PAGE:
How WeatherSignal can contribute to forest fire monitoring

Knowing that a paper was published using our data always gives us a thrill. We enjoy the fact that our work can meaningfully contribute to different fields of research. Above all, we see it as proof of the value of crowdsourced data and the reliability of smartphones’ sensors.

This is certainly the case with Sagi Dalyot and Shay Sosko’s most recent paper, “Towards the Use of Crowdsourced Volunteered Meteorological Data for Forest Fire Monitoring”. You might remember these two researchers at Technion from a previous blogpost on our academic partners. We recently learned that their work was distinguished with the Best Paper Award by IARIA, the International Academy, Research, and Industry Association. Our congratulations go to them!

A big cheer for Sagi and Shay!

A big cheer for Sagi and Shay!

Sagi and Shay’s study focus on the evaluation of smartphone-gathered meteorological data, as a means to complement weather station data for the purpose of early fire detection. Fire spreading simulations, as well as fire danger rating systems, are largely based on two types of meteorological data: ambient temperature and relative humidity. Nowadays, some smartphones have incorporated sensors to measure both. Sagi and Shay chose the Samsung Galaxy S4, one of the first cellphones to include these sensors – integrated in the SHTC1 chip made by Sensirion. The app used to collect the data was our very own WeatherSignal.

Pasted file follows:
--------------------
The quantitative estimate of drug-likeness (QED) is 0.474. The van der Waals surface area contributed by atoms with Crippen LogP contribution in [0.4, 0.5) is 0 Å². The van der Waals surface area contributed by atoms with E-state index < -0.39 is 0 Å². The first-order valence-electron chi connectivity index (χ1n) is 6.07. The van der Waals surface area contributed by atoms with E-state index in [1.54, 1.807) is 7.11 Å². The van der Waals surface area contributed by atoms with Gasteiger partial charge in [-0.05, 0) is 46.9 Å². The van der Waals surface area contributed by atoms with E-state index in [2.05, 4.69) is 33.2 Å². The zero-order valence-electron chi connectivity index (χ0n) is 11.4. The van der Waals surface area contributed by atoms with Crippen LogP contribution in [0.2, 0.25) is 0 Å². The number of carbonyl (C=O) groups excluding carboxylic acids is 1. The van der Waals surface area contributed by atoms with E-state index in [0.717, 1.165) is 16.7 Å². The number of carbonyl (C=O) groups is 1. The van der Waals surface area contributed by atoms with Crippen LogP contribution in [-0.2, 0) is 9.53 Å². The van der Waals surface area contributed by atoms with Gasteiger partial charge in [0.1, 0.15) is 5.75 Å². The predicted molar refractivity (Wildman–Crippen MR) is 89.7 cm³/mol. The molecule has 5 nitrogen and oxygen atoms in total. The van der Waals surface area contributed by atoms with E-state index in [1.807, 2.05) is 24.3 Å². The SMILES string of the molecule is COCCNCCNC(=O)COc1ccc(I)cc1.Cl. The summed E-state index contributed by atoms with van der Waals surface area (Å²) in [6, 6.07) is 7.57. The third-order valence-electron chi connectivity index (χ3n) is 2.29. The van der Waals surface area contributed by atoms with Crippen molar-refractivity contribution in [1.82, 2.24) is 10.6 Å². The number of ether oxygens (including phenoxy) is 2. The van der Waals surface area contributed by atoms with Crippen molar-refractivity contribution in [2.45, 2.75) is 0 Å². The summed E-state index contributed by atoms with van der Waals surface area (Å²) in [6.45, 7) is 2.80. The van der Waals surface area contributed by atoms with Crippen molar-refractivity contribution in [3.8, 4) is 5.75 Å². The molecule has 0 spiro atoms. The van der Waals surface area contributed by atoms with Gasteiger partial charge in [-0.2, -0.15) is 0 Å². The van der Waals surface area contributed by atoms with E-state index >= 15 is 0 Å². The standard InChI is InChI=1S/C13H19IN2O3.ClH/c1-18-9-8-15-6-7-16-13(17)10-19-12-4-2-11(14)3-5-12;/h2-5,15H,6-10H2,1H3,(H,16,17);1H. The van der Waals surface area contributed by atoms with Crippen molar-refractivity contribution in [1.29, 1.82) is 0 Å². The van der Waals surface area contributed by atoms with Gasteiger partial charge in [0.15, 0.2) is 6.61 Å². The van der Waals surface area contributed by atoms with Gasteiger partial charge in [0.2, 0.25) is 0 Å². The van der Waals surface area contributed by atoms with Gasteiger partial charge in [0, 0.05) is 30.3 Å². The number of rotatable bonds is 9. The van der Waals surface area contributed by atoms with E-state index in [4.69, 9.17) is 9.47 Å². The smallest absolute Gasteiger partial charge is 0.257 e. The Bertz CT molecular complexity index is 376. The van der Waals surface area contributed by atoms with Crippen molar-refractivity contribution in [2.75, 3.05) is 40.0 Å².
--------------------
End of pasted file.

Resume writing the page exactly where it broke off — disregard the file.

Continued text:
The accuracy of the measurements was evaluated by implementing three different scenarios to gather the data, varying in duration and location – from series of short measurements to long periods of continuous collection, with the phone alternatively situated in the shade and exposed to direct sunlight. The data thus collected was then compared to that from weather stations.

The researchers found that when the smartphone was placed in a shadowed space, the measurements were accurate and reliable. And although exposing the device to direct sunlight resulted in some erroneous readings, a calibration algorithm developed by the authors permitted them to correctly identify these and discard them. Sagi and Shay went on to map how temperature readings crowdsourced by WeatherSignal can complement weather stations’ data, filling the gaps in areas not covered by meteorological stations.

Their conclusions are very positive and point to the possibilities offered by crowdsourced data from smartphones’ sensors: “with relatively small post-processing, and without having the need to use reference data to analyze the correctness of the data, the collection device can function as a reliable and accurate ‘dynamic geosensor station’ that serves as supplementary data source that is external and independent to the static network”.

In a time when new sensors and smart devices, released on a daily basis, are being tested as earthquake detectors and all-encompassing health-monitoring tools, their promise is turning more and more into reality.

This entry was posted in Academic, Crowdsourcing, Sensors, WeatherSignal. Bookmark the permalink.

Leave a Reply